'Drew Carey' visits streets of China
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BEIJING (CNN) -- Drew Carey is no ordinary tourist, and China is no ordinary place to shoot a situation comedy. But this is the November sweeps period, a time when networks take extreme measures to ensure high ratings and their accompanying advertising dollars.
So "The Drew Carey Show" has picked up its protagonist and transplanted him from middle America to the middle kingdom for an upcoming episode, in the first time an American sitcom has ever been shot in China.
The premise: The show's cosmetically endowed assistant Mimi (Kathy Kinney) hatches a practical joke that gets Carey drugged, then shipped to China, where he is stranded.
"I can't think of a worse place to be, without a passport, without any money," Carey says. "Then you'd be really screwed."
At least there's McDonald's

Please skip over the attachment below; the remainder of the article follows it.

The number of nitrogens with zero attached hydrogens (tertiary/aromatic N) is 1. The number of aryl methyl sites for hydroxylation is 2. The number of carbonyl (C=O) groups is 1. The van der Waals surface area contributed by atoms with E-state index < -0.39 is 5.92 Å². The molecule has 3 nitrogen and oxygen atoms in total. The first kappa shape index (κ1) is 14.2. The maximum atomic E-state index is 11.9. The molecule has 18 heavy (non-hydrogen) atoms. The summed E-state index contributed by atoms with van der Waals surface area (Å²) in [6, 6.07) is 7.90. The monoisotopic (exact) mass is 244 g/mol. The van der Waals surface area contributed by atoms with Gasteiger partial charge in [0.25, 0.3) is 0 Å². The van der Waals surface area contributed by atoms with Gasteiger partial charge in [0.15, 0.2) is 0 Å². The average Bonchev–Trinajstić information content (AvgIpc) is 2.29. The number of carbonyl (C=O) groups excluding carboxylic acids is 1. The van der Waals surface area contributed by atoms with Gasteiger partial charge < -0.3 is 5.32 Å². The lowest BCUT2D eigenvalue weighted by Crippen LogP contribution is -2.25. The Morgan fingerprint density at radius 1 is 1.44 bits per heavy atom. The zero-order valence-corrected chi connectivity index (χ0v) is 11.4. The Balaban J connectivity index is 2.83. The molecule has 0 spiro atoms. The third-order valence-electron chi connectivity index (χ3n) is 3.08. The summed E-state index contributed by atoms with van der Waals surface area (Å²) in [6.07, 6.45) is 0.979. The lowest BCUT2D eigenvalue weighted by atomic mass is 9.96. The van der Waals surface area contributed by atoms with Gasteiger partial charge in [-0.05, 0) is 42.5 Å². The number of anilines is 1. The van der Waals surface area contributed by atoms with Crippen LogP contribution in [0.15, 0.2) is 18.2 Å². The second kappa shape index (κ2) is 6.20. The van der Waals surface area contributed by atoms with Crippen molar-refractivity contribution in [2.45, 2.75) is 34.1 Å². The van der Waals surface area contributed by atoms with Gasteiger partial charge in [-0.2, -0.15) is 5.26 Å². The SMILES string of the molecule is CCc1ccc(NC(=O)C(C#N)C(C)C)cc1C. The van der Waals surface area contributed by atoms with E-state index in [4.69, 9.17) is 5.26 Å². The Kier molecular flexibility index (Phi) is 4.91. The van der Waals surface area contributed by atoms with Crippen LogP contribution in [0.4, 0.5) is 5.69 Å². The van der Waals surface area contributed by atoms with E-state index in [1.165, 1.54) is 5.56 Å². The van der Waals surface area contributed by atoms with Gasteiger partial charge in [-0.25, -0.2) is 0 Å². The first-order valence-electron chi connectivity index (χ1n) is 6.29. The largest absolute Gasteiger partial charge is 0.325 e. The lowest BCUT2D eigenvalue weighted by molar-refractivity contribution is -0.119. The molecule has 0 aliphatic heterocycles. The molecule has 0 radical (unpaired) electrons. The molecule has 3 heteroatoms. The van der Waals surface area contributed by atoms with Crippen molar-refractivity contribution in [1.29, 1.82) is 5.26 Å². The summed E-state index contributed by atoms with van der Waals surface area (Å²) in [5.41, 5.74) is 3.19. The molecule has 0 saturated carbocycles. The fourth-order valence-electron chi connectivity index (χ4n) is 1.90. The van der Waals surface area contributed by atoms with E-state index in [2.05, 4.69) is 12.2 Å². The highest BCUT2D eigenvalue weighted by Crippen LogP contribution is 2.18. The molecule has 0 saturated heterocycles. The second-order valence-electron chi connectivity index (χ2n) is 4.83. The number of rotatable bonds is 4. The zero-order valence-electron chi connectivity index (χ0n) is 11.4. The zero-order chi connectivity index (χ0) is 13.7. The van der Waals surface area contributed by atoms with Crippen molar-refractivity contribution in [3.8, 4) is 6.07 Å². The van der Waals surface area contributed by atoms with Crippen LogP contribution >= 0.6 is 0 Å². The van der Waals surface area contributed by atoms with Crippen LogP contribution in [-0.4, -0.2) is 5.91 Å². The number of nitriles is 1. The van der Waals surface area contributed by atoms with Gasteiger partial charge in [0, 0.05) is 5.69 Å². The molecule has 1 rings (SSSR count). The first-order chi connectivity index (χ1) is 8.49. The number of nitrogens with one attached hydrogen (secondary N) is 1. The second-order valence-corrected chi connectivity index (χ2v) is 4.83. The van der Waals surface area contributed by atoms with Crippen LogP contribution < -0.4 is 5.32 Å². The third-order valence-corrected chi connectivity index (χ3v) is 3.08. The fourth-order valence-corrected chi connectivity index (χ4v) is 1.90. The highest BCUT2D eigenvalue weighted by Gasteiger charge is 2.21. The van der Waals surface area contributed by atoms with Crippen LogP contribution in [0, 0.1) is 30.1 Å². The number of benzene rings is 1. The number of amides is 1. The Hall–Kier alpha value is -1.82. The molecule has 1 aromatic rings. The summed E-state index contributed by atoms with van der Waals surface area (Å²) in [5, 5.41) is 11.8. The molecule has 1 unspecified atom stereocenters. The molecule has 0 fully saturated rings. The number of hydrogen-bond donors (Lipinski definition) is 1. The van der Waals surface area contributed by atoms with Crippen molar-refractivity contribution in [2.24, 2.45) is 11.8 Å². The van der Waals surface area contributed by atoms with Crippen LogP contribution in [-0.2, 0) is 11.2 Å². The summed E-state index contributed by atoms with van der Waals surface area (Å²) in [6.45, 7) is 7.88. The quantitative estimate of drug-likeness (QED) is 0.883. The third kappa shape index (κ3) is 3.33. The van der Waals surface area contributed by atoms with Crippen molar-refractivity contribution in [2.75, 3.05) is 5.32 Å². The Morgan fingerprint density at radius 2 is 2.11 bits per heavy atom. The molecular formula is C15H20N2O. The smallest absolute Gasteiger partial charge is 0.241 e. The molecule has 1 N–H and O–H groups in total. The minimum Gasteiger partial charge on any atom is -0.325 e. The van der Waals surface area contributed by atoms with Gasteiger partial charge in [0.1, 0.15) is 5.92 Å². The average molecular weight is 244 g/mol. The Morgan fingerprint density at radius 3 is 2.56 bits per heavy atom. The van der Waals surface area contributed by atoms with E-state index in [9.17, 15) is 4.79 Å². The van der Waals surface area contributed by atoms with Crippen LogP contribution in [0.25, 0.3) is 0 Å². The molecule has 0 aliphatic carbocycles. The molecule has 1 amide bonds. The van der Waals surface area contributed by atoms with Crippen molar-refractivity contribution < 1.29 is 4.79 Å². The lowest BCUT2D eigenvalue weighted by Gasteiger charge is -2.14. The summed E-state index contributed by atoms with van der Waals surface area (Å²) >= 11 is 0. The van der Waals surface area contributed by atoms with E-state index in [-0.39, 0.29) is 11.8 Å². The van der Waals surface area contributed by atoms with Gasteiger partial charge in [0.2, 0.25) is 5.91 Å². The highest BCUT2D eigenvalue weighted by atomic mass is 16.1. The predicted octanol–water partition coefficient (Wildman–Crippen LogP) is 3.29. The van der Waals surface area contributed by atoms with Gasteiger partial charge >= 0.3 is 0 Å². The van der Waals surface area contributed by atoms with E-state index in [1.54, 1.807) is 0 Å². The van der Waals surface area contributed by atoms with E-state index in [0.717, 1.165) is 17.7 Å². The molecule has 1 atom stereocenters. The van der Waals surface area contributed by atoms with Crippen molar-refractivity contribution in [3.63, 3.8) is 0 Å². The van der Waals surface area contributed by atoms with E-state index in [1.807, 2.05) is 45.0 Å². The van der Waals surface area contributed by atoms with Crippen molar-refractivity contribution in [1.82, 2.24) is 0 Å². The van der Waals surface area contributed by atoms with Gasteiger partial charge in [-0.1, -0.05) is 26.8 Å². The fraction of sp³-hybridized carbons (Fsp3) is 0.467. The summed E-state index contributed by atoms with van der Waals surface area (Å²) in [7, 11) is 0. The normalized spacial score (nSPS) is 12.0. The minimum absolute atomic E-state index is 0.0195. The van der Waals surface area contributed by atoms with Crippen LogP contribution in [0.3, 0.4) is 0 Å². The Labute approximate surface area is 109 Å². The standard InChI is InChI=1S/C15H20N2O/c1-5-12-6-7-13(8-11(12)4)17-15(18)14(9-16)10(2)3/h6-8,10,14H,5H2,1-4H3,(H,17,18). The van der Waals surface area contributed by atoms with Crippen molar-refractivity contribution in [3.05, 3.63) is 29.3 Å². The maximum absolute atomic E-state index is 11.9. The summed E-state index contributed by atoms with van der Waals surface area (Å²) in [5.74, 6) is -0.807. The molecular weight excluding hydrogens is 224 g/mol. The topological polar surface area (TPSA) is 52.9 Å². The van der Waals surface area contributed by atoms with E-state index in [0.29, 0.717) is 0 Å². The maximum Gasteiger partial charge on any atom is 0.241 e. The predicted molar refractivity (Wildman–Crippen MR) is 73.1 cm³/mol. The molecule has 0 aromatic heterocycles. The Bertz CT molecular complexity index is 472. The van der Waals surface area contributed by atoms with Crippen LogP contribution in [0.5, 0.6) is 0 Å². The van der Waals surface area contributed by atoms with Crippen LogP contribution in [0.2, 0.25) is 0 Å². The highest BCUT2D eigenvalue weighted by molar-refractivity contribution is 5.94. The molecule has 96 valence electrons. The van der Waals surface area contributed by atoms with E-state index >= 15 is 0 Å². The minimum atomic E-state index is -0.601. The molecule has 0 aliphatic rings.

The show used Chinese extras for its scenes, which were taped in various locations, including a village in China's Hubei province, and at Beijing's Temple of Heaven -- hundreds of miles away.
For Carey's character, figuring out how to get back home isn't easy. One of his shoes is stolen and the Cleveland, Ohio, native speaks none of the Chinese dialects, so nobody understands him. But fortunately for the meat-and-potatoes kind of guy, China does have a McDonald's.
To the amusement of many onlookers, English-speaking tourists (including some Australian students) wanted pictures of Carey during filming, as well as his autograph. But the cultural relics police were not so amused when Carey laid down on top of an ancient stone carving. They stopped the filming and said he would have to pay a fine.
"I guess the system is different," said director Gerry Cohen. "We thought, 'OK, we had a permit for this, we are ready for this, we are going to be here on a certain day at a certain time and everybody knows, right?'"
The authorities weren't about to give up. Although they did stop the cameras, most of the scene had already been shot. But fortunately for Drew Carey, they didn't make him pay the fine. The episode, titled "Drew Carey: The High Road to China," is scheduled to air November 18 on ABC.
Beijing Bureau Chief Rebecca MacKinnon contributed to this report.
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